Given an undirected, regular graph $G=(V,E)$, what is the relationship between its diameter - defined as the largest distance between two nodes - and its conductance, defined as $$\min_{S \subset V} ~\frac{e(S,S^c)}{\min(|S|,|S^c|)},$$ where $e(S,S^c)$ is the number of edges crossing between $S$ and $S^c$.

More concretely suppose I know the diameter is at least (or at most) $D$. What does this tell me about the conductance, if anything? And, conversely, suppose I know the conductance is at most (or at least) $\alpha$. What does this tell me about the diameter, if anything?

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    $\begingroup$ It looks like the property you're asking is the graph expansion instead of graph conductance, which is defined as $\min_{S \subseteq V} \ {e(S,\overline{S})}/{\min\{\mathsf{vol}(S), \mathsf{vol}(\overline{S})\}}$, where $\mathsf{vol}(S)$ is defined as $\sum_{v \in S} \deg(v)$. Which one is the property you want?? $\endgroup$ Jul 1, 2011 at 10:30
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    $\begingroup$ @Hsien-Chi Chang - since the graph is regular, I believe conductance and expansion should be the same up to a multiplicative factor of the degree $d$. $\endgroup$
    – robinson
    Jul 1, 2011 at 16:43
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    $\begingroup$ Ah, I did not notice that the graph is regular. Thanks for the explanation. $\endgroup$ Jul 1, 2011 at 16:59
  • $\begingroup$ @Hsien-ChihChang張顯之: I thought graph expansion and graph conductance are the same concept. Do you have references on the definition in your comment? $\endgroup$
    – Tim
    Dec 28, 2012 at 18:11

1 Answer 1


As Hsieh notes, your definition of conductance is off from the one I know by a factor of $d$, where $d$ is the degree of the regular graph. This is also known as edge expansion for regular graphs.

A relationship between edge expansion and diameter is quite easy to show. Intuitively, an expander is "like" a complete graph, so all vertices are "close" to each other. More formally, let

$$ \min_{S \subseteq V}\ { \frac{ e(S, S^c) }{ d \cdot \min\{|S|, |S^c|\} }} \geq \alpha $$

Take any set of vertices $S$ with $|S| \leq |V|/2$. There are at least $\alpha d |S|$ edges coming out of $S$ and since $G$ is $d$-regular, the neighborhood of $S$ (including $S$ itself) is of size at least $(1+\alpha)|S|$. Applying this claim inductively, starting from $S = \{u\}$ for any vertex $u$, we see that for some $t = O(\log_{1 + \alpha } |V|)$, $u$'s $t$-hop neighborhood has size at least $|V|/2$. Therefore, the $t+1$-hop neighborhood of any vertex $v$ has to intersect the $t$-hop neighborhood of $u$, or the graph would have more than $|V|$ vertices, a contradiction. So you have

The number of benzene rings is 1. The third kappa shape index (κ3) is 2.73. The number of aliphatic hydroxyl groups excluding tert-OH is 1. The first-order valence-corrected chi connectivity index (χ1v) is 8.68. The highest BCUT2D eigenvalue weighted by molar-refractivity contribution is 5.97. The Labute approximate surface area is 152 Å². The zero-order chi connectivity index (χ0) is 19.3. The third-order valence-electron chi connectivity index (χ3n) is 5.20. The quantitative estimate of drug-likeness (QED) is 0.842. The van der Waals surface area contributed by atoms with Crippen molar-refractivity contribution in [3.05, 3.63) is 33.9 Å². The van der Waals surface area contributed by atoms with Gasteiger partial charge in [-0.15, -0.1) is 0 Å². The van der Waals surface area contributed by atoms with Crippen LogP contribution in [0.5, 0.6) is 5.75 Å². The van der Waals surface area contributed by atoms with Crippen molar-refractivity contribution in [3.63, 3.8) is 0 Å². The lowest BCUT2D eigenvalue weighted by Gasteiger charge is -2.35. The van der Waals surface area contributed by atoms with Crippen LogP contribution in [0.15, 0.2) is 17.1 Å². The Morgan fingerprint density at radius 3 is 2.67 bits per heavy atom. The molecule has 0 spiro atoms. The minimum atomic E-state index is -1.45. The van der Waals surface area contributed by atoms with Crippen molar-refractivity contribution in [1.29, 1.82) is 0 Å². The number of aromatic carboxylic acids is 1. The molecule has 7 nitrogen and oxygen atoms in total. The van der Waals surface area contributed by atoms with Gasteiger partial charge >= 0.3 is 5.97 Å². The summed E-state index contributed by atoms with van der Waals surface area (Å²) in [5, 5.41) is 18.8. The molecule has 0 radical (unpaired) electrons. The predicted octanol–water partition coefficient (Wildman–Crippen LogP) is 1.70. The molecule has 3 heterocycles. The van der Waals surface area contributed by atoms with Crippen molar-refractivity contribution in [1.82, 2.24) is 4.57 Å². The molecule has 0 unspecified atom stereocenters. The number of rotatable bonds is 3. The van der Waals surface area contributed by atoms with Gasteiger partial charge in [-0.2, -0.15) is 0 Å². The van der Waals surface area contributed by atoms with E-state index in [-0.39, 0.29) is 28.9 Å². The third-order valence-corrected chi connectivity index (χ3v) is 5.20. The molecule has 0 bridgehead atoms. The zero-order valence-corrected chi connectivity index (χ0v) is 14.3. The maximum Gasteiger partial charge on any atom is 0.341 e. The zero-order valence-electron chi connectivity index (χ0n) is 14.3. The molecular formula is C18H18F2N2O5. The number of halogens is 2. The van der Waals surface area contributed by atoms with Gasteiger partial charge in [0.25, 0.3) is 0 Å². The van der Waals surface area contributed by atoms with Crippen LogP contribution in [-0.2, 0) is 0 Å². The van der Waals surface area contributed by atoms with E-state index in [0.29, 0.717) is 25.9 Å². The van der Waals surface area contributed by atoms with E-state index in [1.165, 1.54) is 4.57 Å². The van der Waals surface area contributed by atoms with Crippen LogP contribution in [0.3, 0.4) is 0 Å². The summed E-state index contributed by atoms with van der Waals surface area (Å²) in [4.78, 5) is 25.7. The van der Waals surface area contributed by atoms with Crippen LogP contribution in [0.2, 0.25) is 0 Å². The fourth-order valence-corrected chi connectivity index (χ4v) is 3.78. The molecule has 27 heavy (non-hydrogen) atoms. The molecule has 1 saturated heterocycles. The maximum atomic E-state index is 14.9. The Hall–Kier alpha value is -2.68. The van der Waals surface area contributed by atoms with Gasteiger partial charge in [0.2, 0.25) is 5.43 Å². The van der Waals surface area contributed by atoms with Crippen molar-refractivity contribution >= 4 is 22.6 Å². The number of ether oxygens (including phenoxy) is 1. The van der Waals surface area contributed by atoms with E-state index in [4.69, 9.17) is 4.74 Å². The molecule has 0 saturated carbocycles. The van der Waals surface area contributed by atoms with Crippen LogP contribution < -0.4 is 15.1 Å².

$$ D = O\left(\frac{\log |V|}{\log (1 + \alpha)}\right) $$

Of course, it also follows that having a lower bound on the diameter implies an upper bound on edge expansion.

I don't think small diameter implies conductance. If you don't insist on regular graphs (and use Hsieh's definition), then two complete graphs connected by a single edge provides a counterexample.

  • $\begingroup$ I'm about to post an answer and now I don't have to, I can simply upvote yours instead ;) Thanks for the good answer! $\endgroup$ Jul 1, 2011 at 17:15
  • $\begingroup$ I hope the total time you and I spent away from research was minimized :) $\endgroup$ Jul 1, 2011 at 19:25
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    $\begingroup$ @robinson: this simple fact and rapid mixing are the basis of many (most?) applications of expander families of regular graphs. the small diameter property for example is the basis of the application to solving st connectivity in logspace $\endgroup$ Jul 1, 2011 at 19:27
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    $\begingroup$ my original answer had a bug: the argument I had written was for vertex expansion, but we're working with edge expansion here. i've fixed the bug, and the bound now is slightly worse $\endgroup$ Nov 6, 2012 at 17:06

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